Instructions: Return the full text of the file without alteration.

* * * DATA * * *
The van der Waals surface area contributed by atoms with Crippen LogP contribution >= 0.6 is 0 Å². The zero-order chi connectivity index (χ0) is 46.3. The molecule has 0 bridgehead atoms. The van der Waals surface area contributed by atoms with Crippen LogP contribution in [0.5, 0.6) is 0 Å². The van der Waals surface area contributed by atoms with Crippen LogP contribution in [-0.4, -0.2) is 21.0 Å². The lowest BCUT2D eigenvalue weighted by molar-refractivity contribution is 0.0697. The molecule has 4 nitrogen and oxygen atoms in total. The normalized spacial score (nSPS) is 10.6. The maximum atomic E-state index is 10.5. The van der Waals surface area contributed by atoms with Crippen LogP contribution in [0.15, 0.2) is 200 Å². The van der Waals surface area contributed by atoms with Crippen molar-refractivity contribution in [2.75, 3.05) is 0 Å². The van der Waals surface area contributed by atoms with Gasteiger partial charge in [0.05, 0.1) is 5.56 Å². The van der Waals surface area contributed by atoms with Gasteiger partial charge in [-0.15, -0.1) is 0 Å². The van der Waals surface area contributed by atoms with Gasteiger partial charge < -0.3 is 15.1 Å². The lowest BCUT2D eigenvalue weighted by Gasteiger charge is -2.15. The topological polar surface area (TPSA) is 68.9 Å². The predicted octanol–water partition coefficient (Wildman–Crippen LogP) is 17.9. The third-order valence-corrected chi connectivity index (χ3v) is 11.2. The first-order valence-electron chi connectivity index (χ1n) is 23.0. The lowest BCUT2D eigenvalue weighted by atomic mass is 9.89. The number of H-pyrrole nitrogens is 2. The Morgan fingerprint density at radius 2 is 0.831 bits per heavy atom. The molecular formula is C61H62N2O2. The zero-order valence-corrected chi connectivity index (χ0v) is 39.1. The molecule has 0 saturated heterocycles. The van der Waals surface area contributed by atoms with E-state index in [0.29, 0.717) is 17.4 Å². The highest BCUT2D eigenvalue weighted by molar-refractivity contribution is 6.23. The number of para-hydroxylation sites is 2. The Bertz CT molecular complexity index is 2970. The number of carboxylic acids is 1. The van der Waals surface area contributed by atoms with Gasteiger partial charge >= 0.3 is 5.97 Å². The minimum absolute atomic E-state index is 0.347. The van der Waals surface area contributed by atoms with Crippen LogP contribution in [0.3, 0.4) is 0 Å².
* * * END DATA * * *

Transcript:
The van der Waals surface area contributed by atoms with Crippen LogP contribution >= 0.6 is 0 Å². The zero-order chi connectivity index (χ0) is 46.3. The molecule has 0 bridgehead atoms. The van der Waals surface area contributed by atoms with Crippen LogP contribution in [0.5, 0.6) is 0 Å². The van der Waals surface area contributed by atoms with Crippen LogP contribution in [-0.4, -0.2) is 21.0 Å². The lowest BCUT2D eigenvalue weighted by molar-refractivity contribution is 0.0697. The molecule has 4 nitrogen and oxygen atoms in total. The normalized spacial score (nSPS) is 10.6. The maximum atomic E-state index is 10.5. The van der Waals surface area contributed by atoms with Crippen LogP contribution in [0.15, 0.2) is 200 Å². The van der Waals surface area contributed by atoms with Crippen molar-refractivity contribution in [2.75, 3.05) is 0 Å². The van der Waals surface area contributed by atoms with Gasteiger partial charge in [0.05, 0.1) is 5.56 Å². The van der Waals surface area contributed by atoms with Gasteiger partial charge in [-0.15, -0.1) is 0 Å². The van der Waals surface area contributed by atoms with Gasteiger partial charge < -0.3 is 15.1 Å². The lowest BCUT2D eigenvalue weighted by Gasteiger charge is -2.15. The topological polar surface area (TPSA) is 68.9 Å². The predicted octanol–water partition coefficient (Wildman–Crippen LogP) is 17.9. The third-order valence-corrected chi connectivity index (χ3v) is 11.2. The first-order valence-electron chi connectivity index (χ1n) is 23.0. The lowest BCUT2D eigenvalue weighted by atomic mass is 9.89. The number of H-pyrrole nitrogens is 2. The Morgan fingerprint density at radius 2 is 0.831 bits per heavy atom. The molecular formula is C61H62N2O2. The zero-order valence-corrected chi connectivity index (χ0v) is 39.1. The molecule has 0 saturated heterocycles. The van der Waals surface area contributed by atoms with E-state index in [0.29, 0.717) is 17.4 Å². The highest BCUT2D eigenvalue weighted by molar-refractivity contribution is 6.23. The number of para-hydroxylation sites is 2. The Bertz CT molecular complexity index is 2970. The number of carboxylic acids is 1. The van der Waals surface area contributed by atoms with Gasteiger partial charge >= 0.3 is 5.97 Å². The minimum absolute atomic E-state index is 0.347. The van der Waals surface area contributed by atoms with Crippen LogP contribution in [0.3, 0.4) is 0 Å².